Brendan Behan was right. The first item on the agenda of any Irish organization is the split. In this case, though, it was first item on the menu. Seems that the First Friday Club — that famed gathering of literary winers and diners thrown so unceremoniously onto the streets of Manhattan after the demise of Eamonn Doran’s on Second Avenue — are now in sharp disagreement as to where they should gather, as is their custom, on the first Friday of every month to discuss the state of the world over lunch and a few jars.
Indeed, the club appears to have done an Officials and Provisionals job. The Officials, under Chief of Staff Terry Moran, of the NYU Active Service Unit, were camped out in Langan’s on 47th Street last Friday, according to an informer — er, sorry, informed source. At the same time, the Provisionals, under the joint command of the brothers McCourt, Frank and Malachy, were farther up the West Side of Manhattan in another saloon altogether. Dear oh dear but this might require a peace process. Anyone got George Mitchell’s number?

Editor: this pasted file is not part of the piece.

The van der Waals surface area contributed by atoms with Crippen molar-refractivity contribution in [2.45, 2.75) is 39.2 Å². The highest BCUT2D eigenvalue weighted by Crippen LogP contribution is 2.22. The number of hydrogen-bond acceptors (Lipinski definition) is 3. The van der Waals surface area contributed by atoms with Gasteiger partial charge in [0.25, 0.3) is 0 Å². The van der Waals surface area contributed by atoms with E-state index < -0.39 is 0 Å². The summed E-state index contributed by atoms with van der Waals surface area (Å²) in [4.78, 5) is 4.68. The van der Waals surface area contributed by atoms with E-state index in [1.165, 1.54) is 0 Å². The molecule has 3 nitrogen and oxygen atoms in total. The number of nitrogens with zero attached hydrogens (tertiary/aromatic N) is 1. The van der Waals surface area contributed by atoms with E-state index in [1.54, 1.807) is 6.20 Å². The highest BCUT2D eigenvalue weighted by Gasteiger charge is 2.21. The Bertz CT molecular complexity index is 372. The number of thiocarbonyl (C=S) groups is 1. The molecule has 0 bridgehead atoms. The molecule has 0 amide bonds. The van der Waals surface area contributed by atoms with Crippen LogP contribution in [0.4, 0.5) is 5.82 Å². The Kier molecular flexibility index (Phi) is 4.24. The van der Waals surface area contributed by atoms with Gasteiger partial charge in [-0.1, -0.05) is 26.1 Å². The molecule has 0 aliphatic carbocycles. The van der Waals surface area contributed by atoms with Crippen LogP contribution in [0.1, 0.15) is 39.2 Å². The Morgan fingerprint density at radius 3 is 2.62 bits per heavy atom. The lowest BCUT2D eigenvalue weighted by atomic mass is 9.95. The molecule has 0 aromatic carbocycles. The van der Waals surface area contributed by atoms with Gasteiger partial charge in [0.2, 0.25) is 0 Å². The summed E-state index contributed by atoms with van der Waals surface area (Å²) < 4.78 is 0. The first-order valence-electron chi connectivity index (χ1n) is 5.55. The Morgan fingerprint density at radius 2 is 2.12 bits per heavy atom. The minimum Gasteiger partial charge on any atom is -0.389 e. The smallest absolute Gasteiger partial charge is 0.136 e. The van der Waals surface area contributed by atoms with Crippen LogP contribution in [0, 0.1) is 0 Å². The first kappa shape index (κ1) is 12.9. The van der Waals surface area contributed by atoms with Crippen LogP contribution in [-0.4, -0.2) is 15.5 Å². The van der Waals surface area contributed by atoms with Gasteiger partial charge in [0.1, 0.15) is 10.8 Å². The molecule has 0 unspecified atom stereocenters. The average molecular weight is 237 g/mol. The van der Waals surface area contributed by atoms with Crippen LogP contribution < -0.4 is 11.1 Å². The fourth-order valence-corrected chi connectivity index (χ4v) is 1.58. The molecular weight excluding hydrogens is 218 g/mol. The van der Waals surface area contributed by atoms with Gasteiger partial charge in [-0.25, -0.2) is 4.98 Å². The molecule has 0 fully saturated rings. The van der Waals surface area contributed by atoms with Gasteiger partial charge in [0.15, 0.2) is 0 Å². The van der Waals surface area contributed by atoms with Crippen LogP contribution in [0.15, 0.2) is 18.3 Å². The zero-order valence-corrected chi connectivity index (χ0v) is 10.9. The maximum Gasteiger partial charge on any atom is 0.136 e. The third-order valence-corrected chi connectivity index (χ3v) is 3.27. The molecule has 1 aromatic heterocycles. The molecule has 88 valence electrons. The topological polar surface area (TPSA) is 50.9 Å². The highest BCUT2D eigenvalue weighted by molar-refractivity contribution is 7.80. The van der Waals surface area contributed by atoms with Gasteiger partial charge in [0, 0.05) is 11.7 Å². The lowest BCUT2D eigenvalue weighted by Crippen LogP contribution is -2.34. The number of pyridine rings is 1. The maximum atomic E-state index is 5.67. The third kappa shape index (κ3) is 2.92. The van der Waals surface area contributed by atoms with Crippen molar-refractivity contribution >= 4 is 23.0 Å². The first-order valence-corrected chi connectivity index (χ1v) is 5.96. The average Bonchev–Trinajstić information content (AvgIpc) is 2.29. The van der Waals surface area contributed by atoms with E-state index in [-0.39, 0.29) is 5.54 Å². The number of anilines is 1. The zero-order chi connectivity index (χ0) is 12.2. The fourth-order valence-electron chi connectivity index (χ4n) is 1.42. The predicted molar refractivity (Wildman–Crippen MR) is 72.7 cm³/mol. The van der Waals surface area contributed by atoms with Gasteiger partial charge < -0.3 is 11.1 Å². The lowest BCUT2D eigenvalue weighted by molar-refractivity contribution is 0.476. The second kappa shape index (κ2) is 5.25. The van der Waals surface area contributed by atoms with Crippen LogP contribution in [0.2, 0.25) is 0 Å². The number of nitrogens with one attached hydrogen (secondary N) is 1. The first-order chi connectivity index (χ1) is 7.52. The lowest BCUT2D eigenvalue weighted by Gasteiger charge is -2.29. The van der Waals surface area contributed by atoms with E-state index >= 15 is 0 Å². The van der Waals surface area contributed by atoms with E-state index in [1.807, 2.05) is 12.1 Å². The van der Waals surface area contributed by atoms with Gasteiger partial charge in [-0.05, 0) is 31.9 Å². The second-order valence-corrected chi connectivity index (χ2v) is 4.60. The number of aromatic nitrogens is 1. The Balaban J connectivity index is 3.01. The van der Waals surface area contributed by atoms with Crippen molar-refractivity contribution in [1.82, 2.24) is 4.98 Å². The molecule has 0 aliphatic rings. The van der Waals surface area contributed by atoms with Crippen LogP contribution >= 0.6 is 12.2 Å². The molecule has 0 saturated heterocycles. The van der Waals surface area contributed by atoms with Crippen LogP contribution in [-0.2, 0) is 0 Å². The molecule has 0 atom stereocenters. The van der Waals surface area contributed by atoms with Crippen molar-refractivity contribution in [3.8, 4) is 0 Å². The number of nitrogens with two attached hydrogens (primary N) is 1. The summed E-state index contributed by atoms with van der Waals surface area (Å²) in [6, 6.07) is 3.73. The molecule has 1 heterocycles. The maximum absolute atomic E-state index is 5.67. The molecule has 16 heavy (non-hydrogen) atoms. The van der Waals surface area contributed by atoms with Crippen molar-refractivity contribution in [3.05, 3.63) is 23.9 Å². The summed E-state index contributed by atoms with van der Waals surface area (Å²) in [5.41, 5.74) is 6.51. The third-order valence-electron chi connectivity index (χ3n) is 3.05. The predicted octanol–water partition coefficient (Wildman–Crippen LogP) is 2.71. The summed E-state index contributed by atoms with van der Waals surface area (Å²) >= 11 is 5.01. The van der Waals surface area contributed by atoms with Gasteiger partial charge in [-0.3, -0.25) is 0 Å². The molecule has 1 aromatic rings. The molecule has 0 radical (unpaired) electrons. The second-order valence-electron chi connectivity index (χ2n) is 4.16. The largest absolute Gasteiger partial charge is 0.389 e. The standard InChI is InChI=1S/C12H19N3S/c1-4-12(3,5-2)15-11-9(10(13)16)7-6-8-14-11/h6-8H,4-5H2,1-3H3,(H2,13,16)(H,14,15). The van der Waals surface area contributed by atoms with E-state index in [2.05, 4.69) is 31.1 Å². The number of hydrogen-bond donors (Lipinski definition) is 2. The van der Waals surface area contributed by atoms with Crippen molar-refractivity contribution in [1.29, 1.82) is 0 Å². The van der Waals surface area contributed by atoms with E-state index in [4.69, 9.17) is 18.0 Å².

"Stooped as though bearing a confession, and with his hands folded over his groin like a defender expecting a vicious free kick, Martin McGuinness spoke softly. ‘I would like to get back to my job dealing with children,’ he said.
"Northern Ireland’s suspended education minister was speaking on the cloud-wreathed 35th floor of the headquarters of Mutual of America, a financial services company on Park Avenue. All around him were the back-slapping hombres of New York’s Irish-American elite: politicians, monsignors, and bankers, even the odd relic from President Kennedy’s administration."
Philip Delves Broughton, writing in the British magazine The Spectator.